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Live CNN programming coming to Max outside U.S.

Executives are hoping live news will generate more interest in Max overseas.

Executives are hoping live news will generate more interest in Max overseas.

The logo of CNN Worldwide appears at the cable network's headquarters in Atlanta, Georgia on January 26, 2013.
The logo of CNN Worldwide appears at the cable network’s headquarters in Atlanta, Georgia on January 26, 2013. (Photo by Hermann Luyken via Wikimedia Commons, Graphic by The Desk)

Warner Bros Discovery (WBD) is in the process of finalizing plans to offer live programming from CNN within its blockbuster streaming service Max, with distribution planned in markets outside the United States, according to a report.

The report, published Wednesday by Bloomberg, comes several weeks after competing business publication Axios said WBD was evaluating ways to offer more live content from CNN within Max without running afoul of contractual commitments made to cable and satellite platforms.

Some of CNN’s documentary programming is already available to Max subscribers, including its decades-based retrospective series directed by Tom Hanks and the Anthony Bourdain-hosted travel show “Parts Unknown.”

But live programming from CNN’s domestic channel — including the flagship morning show “CNN This Morning” and politics-oriented “The Lead with Jake Tapper” — are still exclusive to cable and satellite, in part because WBD’s contract with pay television providers requires them to distribute them to those platforms first.

The contractual agreements make it tough for WBD to offer the same programming through Max, and was one of the principal reasons why WBD’s former parent company, AT&T, allowed CNN to launch a slate of separate live programming for upstart streamer CNN Plus last year. CNN Plus closed after less than a month.

CNN operates a free, ad-supported streaming channel called “CNN RePlay” that serves up clips aggregated from various programs as well as digital-only news stories pulled from the CNN website and YouTube. The stream is available on Paramount Global’s Pluto TV and Samsung TV Plus, but doesn’t pull in many viewers or generate a substantial amount of digital revenue, according to a person familiar with the operation. The lack of digital revenue and general awareness for CNN RePlay are the primary reasons why WBD hasn’t pushed to get the streaming channel on more platforms like Fox-owned Tubi or Comcast’s Xumo Play, the source said.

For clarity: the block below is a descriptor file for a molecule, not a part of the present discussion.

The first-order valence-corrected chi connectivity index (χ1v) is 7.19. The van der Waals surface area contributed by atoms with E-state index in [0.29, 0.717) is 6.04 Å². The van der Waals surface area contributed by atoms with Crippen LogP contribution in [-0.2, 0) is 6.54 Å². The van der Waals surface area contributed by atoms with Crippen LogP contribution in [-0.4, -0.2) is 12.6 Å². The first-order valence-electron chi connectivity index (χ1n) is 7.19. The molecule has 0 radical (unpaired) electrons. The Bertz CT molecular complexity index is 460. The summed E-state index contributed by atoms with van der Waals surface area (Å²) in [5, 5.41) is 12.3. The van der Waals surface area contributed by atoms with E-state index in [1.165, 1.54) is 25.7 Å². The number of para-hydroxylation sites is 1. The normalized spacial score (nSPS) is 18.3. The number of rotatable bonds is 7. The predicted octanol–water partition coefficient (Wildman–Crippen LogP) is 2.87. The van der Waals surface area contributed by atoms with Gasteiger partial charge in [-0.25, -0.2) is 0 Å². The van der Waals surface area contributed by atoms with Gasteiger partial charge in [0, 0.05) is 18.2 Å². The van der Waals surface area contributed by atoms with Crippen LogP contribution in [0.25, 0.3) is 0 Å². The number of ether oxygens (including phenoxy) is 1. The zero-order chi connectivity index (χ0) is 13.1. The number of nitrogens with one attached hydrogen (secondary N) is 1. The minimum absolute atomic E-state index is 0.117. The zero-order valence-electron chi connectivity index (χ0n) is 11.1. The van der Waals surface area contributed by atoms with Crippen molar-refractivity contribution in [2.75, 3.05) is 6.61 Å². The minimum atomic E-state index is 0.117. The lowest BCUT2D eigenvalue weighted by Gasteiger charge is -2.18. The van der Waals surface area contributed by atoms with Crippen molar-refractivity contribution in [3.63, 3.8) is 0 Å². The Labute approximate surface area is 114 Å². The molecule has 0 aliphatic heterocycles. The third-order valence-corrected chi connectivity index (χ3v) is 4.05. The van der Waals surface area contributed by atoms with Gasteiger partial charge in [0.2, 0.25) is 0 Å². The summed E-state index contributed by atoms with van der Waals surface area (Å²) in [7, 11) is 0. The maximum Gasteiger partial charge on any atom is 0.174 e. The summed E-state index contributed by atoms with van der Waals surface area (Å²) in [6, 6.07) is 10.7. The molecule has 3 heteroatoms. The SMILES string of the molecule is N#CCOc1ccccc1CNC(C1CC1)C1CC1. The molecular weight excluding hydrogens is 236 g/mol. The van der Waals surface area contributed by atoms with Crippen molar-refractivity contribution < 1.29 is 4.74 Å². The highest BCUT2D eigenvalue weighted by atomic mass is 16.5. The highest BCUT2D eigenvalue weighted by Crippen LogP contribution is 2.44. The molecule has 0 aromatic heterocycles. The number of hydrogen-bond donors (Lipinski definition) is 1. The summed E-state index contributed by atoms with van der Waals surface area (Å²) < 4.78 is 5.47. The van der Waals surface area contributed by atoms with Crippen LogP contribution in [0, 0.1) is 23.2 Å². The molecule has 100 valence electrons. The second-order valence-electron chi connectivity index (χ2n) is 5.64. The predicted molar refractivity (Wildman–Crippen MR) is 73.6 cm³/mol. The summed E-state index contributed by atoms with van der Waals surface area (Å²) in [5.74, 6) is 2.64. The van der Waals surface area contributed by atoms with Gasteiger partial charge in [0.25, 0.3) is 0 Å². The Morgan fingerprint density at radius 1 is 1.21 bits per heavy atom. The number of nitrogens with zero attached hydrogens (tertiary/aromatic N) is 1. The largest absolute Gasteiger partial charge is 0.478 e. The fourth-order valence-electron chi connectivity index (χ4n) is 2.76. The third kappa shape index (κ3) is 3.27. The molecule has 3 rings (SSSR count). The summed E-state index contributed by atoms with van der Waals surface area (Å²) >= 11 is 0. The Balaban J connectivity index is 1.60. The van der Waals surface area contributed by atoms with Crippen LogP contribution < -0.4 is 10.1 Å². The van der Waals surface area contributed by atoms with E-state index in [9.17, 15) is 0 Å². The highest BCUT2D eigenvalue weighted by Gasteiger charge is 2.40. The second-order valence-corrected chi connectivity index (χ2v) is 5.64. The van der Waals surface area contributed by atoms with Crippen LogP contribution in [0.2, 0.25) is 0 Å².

Related: CNN launches a free, ad-supported streaming network in Europe

WBD has been slowly changing the terms of its agreements with cable companies as it negotiates new carriage of its channels on those systems, with provisions in place that give it greater flexibility to offer live CNN content through Max in the United States. But it won’t be able to execute on those new terms in full for several years, because its negotiations with cable and satellite platforms — and, now, streaming services like YouTube TV, Hulu with Live TV and Dish Network’s Sling TV — come up for renewal at different times and can’t be negotiated all at once.

WBD’s agreements with pay TV platforms are different overseas, with the company able to offer live programming through its own streaming products in most countries. Executives feel live CNN programming can help capture more subscribers for Max, which launched as HBO Max three years ago and has been slow to roll out in Europe, the Middle East, Asia and Latin America.

Hoping to capture digital ad dollars in Europe, WBD launched a CNN-branded streaming channel called “CNN Fast” that operates similar to CNN RePlay in the United States, though it focuses more on news, sports and entertainment reports that appeal to a global audience.

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About the Author:

Matthew Keys

Matthew Keys is the publisher of The Desk and reports on the business and policy matters involving the broadcast television, streaming video and radio industries. He previously worked for Thomson Reuters, Disney-ABC, Tribune Broadcasting and McNaughton Newspapers. Matthew is based in Northern California, has won numerous awards in the field of journalism, and is a member of IRE (Investigative Reporters and Editors).